Background: Icosapent ethyl (IPE) is a high-purity prescription form of eicosapentaenoic acid ethyl ester approved by the US Food and Drug Administration as an adjunct to diet to reduce triglyceride (TG) levels in adult patients with severe (≥500 mg/dL) hypertriglyceridemia. In addition to TG-lowering effects, IPE also reduces non-high-density lipoprotein cholesterol and apolipoprotein B levels without significantly increasing low-density lipoprotein cholesterol (LDL-C) in patients with very high TG levels ≥500 mg/dL (MARINE study) and in patients with well-controlled LDL-C and residually high TG levels 200-500 mg/dL (ANCHOR study). This analysis examined the effect of IPE on inflammatory markers in patients from MARINE and ANCHOR.
Methods: MARINE (N = 229) and ANCHOR (N = 702) were Phase III, double-blind studies that randomized hypertriglyceridemic patients to IPE 4 g/day, 2 g/day, or placebo. This analysis assessed the median placebo-adjusted percentage change from baseline in markers representing various stages of atherosclerotic inflammation such as intercellular adhesion molecule-1 (ICAM-1), oxidized low-density lipoprotein (Ox-LDL), lipoprotein-associated phospholipase A(2) (Lp-PLA(2)), interleukin-6 (IL-6), and high-sensitivity C-reactive protein (hsCRP).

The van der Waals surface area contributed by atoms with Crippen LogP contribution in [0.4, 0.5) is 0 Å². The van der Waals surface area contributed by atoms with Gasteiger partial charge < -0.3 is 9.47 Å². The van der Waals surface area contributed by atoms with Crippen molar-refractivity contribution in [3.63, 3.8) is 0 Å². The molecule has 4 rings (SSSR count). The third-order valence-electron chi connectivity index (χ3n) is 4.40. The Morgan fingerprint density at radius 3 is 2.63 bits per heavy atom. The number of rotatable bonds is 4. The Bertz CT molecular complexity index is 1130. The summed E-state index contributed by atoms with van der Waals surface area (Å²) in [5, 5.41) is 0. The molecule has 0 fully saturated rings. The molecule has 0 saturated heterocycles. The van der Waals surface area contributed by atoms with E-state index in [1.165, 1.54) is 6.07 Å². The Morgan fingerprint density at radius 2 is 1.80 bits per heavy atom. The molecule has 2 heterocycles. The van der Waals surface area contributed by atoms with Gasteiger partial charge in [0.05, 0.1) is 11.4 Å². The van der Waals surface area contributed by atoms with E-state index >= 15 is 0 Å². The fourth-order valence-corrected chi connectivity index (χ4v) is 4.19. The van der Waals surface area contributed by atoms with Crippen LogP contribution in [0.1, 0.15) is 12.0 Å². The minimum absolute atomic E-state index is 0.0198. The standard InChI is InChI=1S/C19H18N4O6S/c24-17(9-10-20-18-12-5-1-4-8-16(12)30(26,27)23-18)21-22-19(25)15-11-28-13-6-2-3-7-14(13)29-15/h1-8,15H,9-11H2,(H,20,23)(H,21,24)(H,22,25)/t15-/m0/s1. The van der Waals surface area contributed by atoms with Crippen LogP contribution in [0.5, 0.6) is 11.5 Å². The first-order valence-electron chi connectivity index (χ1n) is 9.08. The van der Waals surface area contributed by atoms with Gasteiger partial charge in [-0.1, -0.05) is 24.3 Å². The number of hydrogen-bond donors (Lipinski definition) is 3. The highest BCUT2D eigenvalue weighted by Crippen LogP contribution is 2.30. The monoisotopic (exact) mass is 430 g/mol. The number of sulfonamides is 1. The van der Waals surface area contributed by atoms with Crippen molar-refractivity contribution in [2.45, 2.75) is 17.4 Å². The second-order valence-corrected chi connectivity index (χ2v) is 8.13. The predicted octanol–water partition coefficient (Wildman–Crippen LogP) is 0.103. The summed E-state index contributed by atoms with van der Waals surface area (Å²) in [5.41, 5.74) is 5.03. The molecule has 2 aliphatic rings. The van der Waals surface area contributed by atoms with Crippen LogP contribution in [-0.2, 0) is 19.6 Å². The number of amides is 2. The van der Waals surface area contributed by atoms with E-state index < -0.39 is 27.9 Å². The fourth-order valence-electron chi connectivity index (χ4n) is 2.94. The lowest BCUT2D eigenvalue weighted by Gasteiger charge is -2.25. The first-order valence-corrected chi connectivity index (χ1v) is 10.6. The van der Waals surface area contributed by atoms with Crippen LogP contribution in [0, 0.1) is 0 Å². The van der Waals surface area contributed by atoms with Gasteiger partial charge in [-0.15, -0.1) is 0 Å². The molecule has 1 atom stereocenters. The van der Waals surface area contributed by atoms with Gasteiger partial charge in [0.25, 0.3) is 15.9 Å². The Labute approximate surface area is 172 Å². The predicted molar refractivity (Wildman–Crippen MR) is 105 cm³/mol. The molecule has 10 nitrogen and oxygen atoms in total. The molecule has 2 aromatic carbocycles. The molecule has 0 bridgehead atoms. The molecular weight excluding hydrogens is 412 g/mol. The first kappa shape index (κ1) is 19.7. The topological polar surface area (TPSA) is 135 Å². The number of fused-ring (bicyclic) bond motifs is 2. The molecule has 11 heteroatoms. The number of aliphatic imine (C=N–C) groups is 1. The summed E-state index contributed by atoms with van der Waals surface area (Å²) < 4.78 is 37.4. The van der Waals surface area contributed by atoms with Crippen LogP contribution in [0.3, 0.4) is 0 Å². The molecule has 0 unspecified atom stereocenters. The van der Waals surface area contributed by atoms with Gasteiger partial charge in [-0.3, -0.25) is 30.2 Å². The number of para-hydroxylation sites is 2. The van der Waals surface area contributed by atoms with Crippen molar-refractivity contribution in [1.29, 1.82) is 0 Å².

Results: Compared to placebo, IPE 4 g/day significantly decreased Ox-LDL (13 %, p < 0.0001, ANCHOR), Lp-PLA(2) (14 %, p < 0.001, MARINE; 19 %, p < 0.0001, ANCHOR), and hsCRP levels (36 %, p < 0.01, MARINE; 22 %, p < 0.001, ANCHOR), but did not significantly change ICAM-1 and IL-6 levels. In the MARINE study, IPE 2 g/day did not significantly change ICAM-1, Ox-LDL, Lp-PLA(2), IL-6, or hsCRP levels. Also, compared to placebo in the ANCHOR study, IPE 2 g/day significantly decreased Lp-PLA(2) levels (8 %, p < 0.0001), but did not significantly change levels of other assessed inflammatory markers.
Conclusion: Compared to placebo, in hypertriglyceridemic patients, IPE 4 g/day significantly decreased Ox-LDL, Lp-PLA(2), and hsCRP levels.